Cairo: Situated within a stone’s throw of the Cairo Nile, the Ali Baba Cinema for decades drew the poor with its low-priced showings. Until weeks ago, this cinema built in the 1940s treated the audience to three films for 15 Egyptian pounds (Dh3) against 50 pounds at upmarket movie theatres.
Last month, the Ali Baba cinema, officially called the Kursal Cinema, was reduced to rubble in order to make room for a new extension of the Egyptian capital’s subway network.
The Ali Baba cinema, in Cairo’s working-class district of Boulaq, had been popular with low-income fans in a country where 27.8 per cent of the population live under the poverty line, according to official figures.
“Since my childhood, I used to go to Ali Baba to enjoy its diverse programme,” Saber Sarhan, an employee of a garments store opposite the now-ruined cinema recalled. “I would see two Arabic and a foreign film for a ticket of three piastres [one pound equals 100 piastres]. But that was in the late 1960s before prices have gone crazy,” the 54-year-old man told Gulf News.
He said that the cinema was called Ali Baba because it had several corridors inside making it similar to caves in a folk tale about an imaginary character of the same name in the fabled “Arabian Nights”.
Sarhan stopped going to cinemas some years back due to lack of spare time.
“But I can’t forget my memories as a child and a teenager in Ali Baba and other ‘terso’ cinemas,” he said, using a local reference to third-class movie theatres in Egypt.
The term ‘terso’ is derived from the Italian word terzo, which means third. “Tesro cinema” goers were mostly males notorious for their rowdy behaviour. They would react with boos if the version of shown film was technically bad and noisily clap in applause for a steamy scene.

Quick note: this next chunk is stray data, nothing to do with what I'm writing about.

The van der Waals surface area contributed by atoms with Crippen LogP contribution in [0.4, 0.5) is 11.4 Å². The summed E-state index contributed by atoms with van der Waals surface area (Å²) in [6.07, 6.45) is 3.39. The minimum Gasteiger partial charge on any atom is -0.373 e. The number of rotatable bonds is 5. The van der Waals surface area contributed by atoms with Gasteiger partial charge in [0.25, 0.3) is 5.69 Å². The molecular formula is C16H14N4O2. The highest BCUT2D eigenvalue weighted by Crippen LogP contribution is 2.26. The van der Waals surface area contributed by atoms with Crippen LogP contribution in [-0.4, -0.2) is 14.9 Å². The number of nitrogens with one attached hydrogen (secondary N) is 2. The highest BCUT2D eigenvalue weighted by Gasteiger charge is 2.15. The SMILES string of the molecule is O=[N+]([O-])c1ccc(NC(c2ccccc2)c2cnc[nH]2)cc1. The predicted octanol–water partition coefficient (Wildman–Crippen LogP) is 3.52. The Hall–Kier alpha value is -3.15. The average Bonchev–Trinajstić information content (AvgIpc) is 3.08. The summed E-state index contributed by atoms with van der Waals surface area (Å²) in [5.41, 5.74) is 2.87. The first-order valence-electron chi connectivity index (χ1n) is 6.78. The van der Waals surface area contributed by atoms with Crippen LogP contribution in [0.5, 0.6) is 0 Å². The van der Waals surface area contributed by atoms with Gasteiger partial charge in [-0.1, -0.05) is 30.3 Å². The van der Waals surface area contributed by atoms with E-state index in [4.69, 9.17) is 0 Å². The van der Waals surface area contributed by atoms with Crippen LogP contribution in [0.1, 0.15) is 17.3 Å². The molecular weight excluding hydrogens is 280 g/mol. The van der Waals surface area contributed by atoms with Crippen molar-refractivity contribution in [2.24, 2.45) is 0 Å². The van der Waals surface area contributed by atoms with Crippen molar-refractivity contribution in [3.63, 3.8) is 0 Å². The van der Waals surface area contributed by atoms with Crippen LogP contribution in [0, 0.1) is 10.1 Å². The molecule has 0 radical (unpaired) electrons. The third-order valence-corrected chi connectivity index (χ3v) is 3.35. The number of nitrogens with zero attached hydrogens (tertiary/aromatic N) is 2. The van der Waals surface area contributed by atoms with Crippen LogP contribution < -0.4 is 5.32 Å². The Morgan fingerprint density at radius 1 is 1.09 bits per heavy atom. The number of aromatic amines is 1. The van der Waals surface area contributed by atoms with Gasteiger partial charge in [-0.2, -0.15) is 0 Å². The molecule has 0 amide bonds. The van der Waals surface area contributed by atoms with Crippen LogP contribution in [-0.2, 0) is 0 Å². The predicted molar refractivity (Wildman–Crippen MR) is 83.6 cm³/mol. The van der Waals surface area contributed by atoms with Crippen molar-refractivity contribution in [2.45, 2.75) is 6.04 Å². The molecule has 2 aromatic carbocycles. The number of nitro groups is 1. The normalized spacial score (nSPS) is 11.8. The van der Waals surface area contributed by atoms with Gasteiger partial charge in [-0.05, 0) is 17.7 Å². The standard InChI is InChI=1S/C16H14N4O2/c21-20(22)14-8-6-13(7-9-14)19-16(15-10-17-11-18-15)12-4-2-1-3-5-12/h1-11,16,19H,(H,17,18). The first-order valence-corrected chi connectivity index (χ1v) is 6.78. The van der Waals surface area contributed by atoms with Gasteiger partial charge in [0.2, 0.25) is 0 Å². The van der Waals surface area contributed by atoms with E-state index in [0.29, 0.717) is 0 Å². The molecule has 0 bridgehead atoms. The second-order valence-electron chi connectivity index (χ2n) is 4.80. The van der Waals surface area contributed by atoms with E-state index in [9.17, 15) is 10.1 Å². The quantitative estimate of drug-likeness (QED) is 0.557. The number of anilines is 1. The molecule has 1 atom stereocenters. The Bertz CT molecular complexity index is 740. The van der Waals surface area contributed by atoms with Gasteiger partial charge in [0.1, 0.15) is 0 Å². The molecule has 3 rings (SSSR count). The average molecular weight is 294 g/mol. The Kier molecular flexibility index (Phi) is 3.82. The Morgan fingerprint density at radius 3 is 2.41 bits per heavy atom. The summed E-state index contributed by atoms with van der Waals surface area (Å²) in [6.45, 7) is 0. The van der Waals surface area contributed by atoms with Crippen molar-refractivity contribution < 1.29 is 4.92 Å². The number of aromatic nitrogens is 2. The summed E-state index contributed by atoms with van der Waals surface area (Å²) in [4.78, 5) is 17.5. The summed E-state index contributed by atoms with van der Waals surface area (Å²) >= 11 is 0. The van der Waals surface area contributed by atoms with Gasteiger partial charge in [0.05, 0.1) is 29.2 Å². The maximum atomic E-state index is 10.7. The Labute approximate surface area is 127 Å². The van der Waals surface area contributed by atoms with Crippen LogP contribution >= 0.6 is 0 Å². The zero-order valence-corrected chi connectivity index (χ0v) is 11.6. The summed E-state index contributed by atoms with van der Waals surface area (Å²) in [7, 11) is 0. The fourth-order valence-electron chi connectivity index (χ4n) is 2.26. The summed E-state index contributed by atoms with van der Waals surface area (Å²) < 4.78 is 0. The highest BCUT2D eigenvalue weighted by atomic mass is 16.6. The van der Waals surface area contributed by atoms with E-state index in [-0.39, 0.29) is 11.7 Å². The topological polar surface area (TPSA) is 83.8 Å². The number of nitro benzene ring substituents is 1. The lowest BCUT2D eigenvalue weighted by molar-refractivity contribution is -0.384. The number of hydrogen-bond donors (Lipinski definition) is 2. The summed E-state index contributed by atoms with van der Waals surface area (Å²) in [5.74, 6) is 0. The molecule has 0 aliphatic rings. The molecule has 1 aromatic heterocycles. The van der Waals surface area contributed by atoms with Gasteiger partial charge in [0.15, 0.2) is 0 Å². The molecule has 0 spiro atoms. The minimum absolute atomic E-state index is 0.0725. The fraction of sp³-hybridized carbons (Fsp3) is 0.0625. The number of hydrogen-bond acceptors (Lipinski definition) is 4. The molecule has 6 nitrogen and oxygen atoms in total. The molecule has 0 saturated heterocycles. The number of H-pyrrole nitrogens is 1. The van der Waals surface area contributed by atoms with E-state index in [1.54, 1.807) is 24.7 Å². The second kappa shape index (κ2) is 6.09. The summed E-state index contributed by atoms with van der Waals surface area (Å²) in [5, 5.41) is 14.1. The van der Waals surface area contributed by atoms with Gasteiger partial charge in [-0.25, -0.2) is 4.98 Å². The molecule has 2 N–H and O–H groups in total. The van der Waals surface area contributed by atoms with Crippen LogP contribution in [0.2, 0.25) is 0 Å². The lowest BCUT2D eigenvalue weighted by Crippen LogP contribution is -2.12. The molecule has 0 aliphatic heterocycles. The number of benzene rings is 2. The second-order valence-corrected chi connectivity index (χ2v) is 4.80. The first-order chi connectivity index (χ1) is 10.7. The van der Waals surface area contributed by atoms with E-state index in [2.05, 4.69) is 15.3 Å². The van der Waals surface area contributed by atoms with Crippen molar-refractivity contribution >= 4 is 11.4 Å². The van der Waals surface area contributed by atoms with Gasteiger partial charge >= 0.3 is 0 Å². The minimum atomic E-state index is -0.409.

A walk around Cairo will show that the majority of this genre of cinemas have either stopped to exist or are shut down apparently due to disputes among the property owners.
Believed to be Egypt’s oldest movie house, the Olympia cinema went out of the business years ago. The façade of its building is hidden behind posters promoting the latest brands of cell phones in Abdul Aziz Street, the famous hub for electronics in central Cairo.
Egypt’s late Nobel laureate Naguib Mahfouz once said that he watched the first movie in his life in the Olympia cinema.
In recent years, the number of low-priced theatres has sharply declined in Egypt, according to critics.
“The disappearance of the ‘third-class cinemas’ is mainly due to the rise in prices of their land,” said veteran film critic Tareq Al Shenawi. “These cinemas have been demolished in order to build towers and establish other lucrative businesses in their place,” he told semi-official newspaper Al Ahram.
The change of Egypt’s economic landscape in recent decades has also played a role in their demise, according to Al Shenawi.
“The craftsmen, who used to be the crowd of the third-class cinemas, became high earners thanks to the Infitah and thus were able to afford the tickets of the top cinemas,” he added, referring to an open-door economic policy initiated in the mid-1970s by Egypt’s then president Anwar Al Sadat.
“Meanwhile, civil servants whose financial situation has since worsened are no longer able to go to the top cinemas due to their high prices. At the same time, they shunned the ‘third-class cinemas’,” he said.
“State authorities should have interfered in order to save the ‘third-class cinemas’ because they were landmarks of the Egyptian art.”
Nicknamed the Hollywood of the East, Egypt has the oldest film industry in the region. In recent years, Egypt’s film output has dwindled due to economic woes.